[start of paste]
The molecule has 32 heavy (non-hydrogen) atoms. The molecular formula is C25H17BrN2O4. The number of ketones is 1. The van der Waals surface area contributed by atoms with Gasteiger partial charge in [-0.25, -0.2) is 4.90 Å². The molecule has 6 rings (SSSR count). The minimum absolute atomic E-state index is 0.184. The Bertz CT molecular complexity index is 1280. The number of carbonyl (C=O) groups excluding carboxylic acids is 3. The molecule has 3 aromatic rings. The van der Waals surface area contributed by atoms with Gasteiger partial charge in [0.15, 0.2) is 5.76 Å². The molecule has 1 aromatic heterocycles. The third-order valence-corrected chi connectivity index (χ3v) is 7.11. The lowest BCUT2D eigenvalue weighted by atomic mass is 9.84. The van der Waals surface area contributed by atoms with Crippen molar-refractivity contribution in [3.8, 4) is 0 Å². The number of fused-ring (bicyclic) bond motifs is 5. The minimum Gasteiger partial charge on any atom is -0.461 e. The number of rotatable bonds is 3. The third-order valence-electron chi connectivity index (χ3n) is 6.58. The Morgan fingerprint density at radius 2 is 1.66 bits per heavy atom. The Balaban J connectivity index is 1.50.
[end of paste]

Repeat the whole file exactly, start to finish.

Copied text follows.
The molecule has 32 heavy (non-hydrogen) atoms. The molecular formula is C25H17BrN2O4. The number of ketones is 1. The van der Waals surface area contributed by atoms with Gasteiger partial charge in [-0.25, -0.2) is 4.90 Å². The molecule has 6 rings (SSSR count). The minimum absolute atomic E-state index is 0.184. The Bertz CT molecular complexity index is 1280. The number of carbonyl (C=O) groups excluding carboxylic acids is 3. The molecule has 3 aromatic rings. The van der Waals surface area contributed by atoms with Gasteiger partial charge in [0.15, 0.2) is 5.76 Å². The molecule has 1 aromatic heterocycles. The third-order valence-corrected chi connectivity index (χ3v) is 7.11. The lowest BCUT2D eigenvalue weighted by atomic mass is 9.84. The van der Waals surface area contributed by atoms with Crippen molar-refractivity contribution in [3.8, 4) is 0 Å². The number of fused-ring (bicyclic) bond motifs is 5. The minimum Gasteiger partial charge on any atom is -0.461 e. The number of rotatable bonds is 3. The third-order valence-electron chi connectivity index (χ3n) is 6.58. The Morgan fingerprint density at radius 2 is 1.66 bits per heavy atom. The Balaban J connectivity index is 1.50.